DecoArt Traditions Acrylic Paint

Burnt Umber, Carbon Black, Dioxazine Purple,Hansa Yellow, Medium Beige, Medium White, Napthol Red, Perinone Orange, Prussian Blue Hue, Raw Sienna, Sapphire Blue, Teal Green, Titanium White, Ultramarine Blue, Yellow Oxide



I began by first
  washing and drying 
the apron to remove the sizing.


Next I cut a piece of 
waxed freezer coated paper 
a little larger than the area that I was going to paint.

I used a warm iron , no steam 
to adhere the paper
 to the back side of the apron
under the area that I was going to be painting.


I then used white graphite paper to transfer the pattern to my apron.



I use a Sewline Tracer Roller Ball Pen to transfer designs to fabric.
* It won't tear your line drawing or graphite paper.





I used a white chalk pencil 
to darken any lines that needed darkening
 so I could see the design better.


I added a few drops of Fabric Medium to my paints.



When painting on FABRIC you need to be careful of a few things!

Paint bleeding is one of those things!


I like to use Moon Brushes for this reason
I use a very dry brush 
and 
first outline the area to be painted
 with the 
chisel edge of the
Moon Brush


I then use my Ultra Round brushes to fill in the area. 
I am very careful about the amount  of water I use. 
Less is more!
You do not want to saturate your fabric!
I like to build the intensity of color gradually.


I always keep a Tide Pen handy when working on fabric.
They are good to get rid of a tiny smudge that may happen if you catch it immediately.



I painted several of the brush handles first.


I am working on the bristles.


It can be a little more difficult to shade on fabric.
BUT
It can be achieved by dry brushing!
I used either my
Moon Brushes or Stain- It
brushes for the dry brush shading.


The first 3 brushes are complete!


I am working on the remaining brushes.


I have finished painting all the brushes.


I am working on the palette knife.


I am now working on the pencil.


Close up view.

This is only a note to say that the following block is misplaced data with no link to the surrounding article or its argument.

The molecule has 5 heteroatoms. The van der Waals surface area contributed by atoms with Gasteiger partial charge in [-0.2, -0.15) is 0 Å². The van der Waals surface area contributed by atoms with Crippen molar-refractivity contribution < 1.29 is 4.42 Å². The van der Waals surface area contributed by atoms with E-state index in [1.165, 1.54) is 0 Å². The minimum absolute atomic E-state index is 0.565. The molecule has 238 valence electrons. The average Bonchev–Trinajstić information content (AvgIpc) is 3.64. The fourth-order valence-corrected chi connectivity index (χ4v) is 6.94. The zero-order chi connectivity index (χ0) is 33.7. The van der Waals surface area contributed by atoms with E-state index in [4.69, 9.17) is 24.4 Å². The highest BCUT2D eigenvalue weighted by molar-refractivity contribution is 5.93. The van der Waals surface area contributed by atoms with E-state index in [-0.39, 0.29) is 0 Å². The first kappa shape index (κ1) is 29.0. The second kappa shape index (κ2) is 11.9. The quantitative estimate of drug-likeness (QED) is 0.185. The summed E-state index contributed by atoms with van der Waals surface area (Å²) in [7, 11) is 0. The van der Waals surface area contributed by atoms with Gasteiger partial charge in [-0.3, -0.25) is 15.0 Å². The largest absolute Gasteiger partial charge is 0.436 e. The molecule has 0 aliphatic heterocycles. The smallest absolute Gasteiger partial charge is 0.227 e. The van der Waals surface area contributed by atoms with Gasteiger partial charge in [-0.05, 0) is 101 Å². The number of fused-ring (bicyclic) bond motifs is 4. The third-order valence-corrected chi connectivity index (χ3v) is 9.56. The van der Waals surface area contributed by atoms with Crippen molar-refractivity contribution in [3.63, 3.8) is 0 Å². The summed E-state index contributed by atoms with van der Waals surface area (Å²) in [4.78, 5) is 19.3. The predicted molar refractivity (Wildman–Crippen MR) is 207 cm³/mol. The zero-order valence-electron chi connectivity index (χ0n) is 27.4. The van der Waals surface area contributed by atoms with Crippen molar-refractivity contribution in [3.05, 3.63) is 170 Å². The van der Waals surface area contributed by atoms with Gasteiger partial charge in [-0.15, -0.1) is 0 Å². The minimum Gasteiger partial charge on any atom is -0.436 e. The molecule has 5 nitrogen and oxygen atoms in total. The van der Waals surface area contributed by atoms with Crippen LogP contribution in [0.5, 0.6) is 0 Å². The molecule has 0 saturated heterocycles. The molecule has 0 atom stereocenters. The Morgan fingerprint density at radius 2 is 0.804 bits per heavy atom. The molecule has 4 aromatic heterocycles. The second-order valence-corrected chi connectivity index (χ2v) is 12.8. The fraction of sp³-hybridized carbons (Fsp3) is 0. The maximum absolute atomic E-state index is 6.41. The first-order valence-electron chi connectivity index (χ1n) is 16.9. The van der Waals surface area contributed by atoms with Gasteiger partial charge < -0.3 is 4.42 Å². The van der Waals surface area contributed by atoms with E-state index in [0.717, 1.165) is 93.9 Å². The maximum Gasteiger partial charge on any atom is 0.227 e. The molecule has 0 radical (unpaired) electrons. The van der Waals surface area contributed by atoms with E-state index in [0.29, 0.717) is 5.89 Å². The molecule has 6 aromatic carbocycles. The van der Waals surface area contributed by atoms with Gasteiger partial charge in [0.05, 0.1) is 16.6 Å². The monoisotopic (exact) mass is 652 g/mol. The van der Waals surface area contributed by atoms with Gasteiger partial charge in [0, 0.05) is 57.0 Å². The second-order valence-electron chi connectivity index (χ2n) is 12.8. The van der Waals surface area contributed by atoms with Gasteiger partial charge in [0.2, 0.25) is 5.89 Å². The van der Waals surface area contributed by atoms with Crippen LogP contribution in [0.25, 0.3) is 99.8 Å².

After I had completed my painting I put a 
clean white cloth 
over the design 
and 
ironed it to set the paint.


Does it look like you can grab one of those brushes out of the pocket?


My completed apron.



Close up of design.



Rosemary Reynolds and DecoArt 
provided me with the paints to complete this project as part of their
Helping Artist
 and
DecoArt Blogger Outreach Programs









Thank you DecoArt!



I hope you have enjoyed watching me paint this project!

Because.......

Life REALLY is better when you are painting!




Happy Painting !

Lynn



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I have gotten a little behind on my blogging!
Today I wanted to show you a project that I completed for 
Christmas 
called
Chestnut Ridge Rope Bed.
Design
 by 
Cynthia Erekson

If you know a little girl
 or
 have grand daughters 
who love dolls
 then this is a project you must try!


I also painted a couple small dressers to complete this project.


Lets step inside the STUDIO !


My Palette


Sand, Traditional Raw Umber, Wedgewood Blue, Rookwood Red, Blue Haze, Milk Chocolate, Deep Burgundy






I used Wood Filler to fill any nail holes

I then sanded my pieces and removed the dust with a damp paper towel.



I mixed Multi Purpose Sealer (1) : (1) with Rookwood Red







I applied one coat of the sealer mixed with paint to all the surfaces with a brush.


I let the paint dry well then applied a second coat of just Rookwood Red to all my surfaces.



I often use a blow dryer to speed up drying times.


I then transferred the oval design to the inside of the headboard.


I painted inside the oval area with Sand leaving it slightly mottled.


Once the oval area was dry I transferred the horizon line on.
I shaded around the oval with Wedgewood Blue plus Blue Haze.
I pulled the shading towards the center of the sky.
I painted the ground area a streaky Milk Chocolate.
I shaded the ground area with Traditional Raw Umber.


I transferred the remainder of the design onto the oval 
and
 onto the outside of the footboard.


Working on the headboard.


I stenciled a doily to the top of each of the bureaus
using
a
DecoArt Stencil
called
it measures
 6" x 8" 


I had to adjust the stencil some to fit the bureau tops.


dresser and bed


I have completed the the path and large flower,
 I am now working on
 other small details